I was saddened when actor Brian Dennehy passed recently. From all accounts, he died of natural causes unrelated to coronavirus though his career is particularly relevant now.
A little backstory: When co-authoring the recent book, You're It: Crisis, Change, and How to Lead When it Matters Most, I contributed a story from my own management career. I was leading a creative services group--a cost center in a world where revenue generators get most of the glory. Morale was down. As an antidote, I hit on the notion of the character actor. I explained that most actors are not big stars. In fact, some of the best are known as "actor's actors." They derive satisfaction from knowing that they practice their craft well and that their work is appreciated by others who understand that craft.
The idea garnered interest and we began discussing character actors. The one everyone gravitated to was Brian Dennehy. Indeed, he was one of the best character actors of his generation. We built a fan website and shared news about him with each other. He became part patron saint and part mascot.
Coincidentally, Dennehy was readying for a star turn on Broadway as Willy Lowman in "Death of a Salesman." We organized a trip to New York to see him on stage. I wrote, explaining our interest in him, and asked if he would meet us. To our surprise, he agreed. The performance was spellbinding (and earned Dennehy a Tony Award). And when he met us backstage, still sweaty from his intense time on stage, he was gracious and generous in telling us about his work. It was an unforgettable experience.
That story came to mind recently when I was speaking to some people on the front lines of the fight against coronavirus. They and many others are working long and hard to save lives. Yet for every Tony Fauci and Deborah Birx, there are thousands of unnamed public health professionals simply doing their jobs as best they can. There are tens of thousands of EMTs, doctors, nurses, techs, and support staff putting themselves in harm's way to help others. There are people making masks and rolling burritos to feed the frontlines. There are people checking on neighbors and making grocery runs for those who cannot get out. Yes, we applaud some of them from time-to-time to express our gratitude. Yet, we don't know their names and rarely will. Still, they toil on.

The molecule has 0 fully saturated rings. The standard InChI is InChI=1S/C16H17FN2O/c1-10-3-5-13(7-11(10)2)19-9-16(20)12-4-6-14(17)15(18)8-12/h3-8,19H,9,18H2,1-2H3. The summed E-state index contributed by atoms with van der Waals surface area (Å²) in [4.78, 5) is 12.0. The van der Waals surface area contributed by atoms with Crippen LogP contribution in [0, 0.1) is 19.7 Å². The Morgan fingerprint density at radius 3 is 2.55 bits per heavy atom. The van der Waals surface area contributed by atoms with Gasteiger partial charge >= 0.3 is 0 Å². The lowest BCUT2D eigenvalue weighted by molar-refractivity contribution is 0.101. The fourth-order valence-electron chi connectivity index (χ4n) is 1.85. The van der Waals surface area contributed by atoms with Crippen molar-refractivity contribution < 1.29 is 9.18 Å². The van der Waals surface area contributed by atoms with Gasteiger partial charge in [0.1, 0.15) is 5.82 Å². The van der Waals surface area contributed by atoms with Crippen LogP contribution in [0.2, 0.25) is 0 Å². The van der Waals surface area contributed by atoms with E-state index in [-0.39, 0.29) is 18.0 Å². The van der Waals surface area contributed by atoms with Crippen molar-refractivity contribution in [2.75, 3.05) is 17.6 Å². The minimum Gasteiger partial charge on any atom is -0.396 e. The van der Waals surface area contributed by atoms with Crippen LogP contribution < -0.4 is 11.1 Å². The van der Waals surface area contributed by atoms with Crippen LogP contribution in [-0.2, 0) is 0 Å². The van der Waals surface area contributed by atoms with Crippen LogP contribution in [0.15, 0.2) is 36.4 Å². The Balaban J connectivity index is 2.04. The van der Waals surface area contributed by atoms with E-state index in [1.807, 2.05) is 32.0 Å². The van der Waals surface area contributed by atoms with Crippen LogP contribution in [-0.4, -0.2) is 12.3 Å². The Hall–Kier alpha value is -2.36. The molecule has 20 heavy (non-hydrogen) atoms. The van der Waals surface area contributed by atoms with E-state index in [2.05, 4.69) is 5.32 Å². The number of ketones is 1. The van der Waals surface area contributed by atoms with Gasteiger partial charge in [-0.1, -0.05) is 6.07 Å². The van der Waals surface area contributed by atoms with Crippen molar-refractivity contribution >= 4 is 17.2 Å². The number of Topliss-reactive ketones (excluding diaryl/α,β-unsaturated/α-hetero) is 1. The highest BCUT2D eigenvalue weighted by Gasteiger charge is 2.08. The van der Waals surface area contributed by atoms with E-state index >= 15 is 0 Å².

Increasing numbers of people on the frontlines are getting sick. Too many have died. Too many more will carry the scars of this trauma for the rest of their lives. These are our character actors in this grueling drama. We will get through this because these people--some professionals and others volunteers--step into their roles and practice their craft well. They exhibit dedication and grit because it is called for, not because anyone is noticing. And when this is over, their individual contributions will recede from our collective consciousness into a general recollection of the "they" who performed valiantly.
What I would like to see is a rolling of the credits. Each name and role listed individually. Every part, no matter how small, acknowledged. It would be a long list and in its length it would remind us of the many, many contributions that, together, added up to victory in this pandemic. With the extent of the effort so visible, we might then pull together to ensure that never again will healthcare workers lack the right protective equipment; that no more will caregivers be expected to survive on subsistence wages and paltry benefits; and that for no reason will we take any of them, or each other, for granted.
The thing about great character actors is that they allow us to see the humanity of the person they are playing without being blinded by the celebrity of the player. Those battling this pandemic are not actors and they are not acting. What we are seeing is their heart, their dignity, and commitment to something larger than themselves. They deserve our recognition and so much more.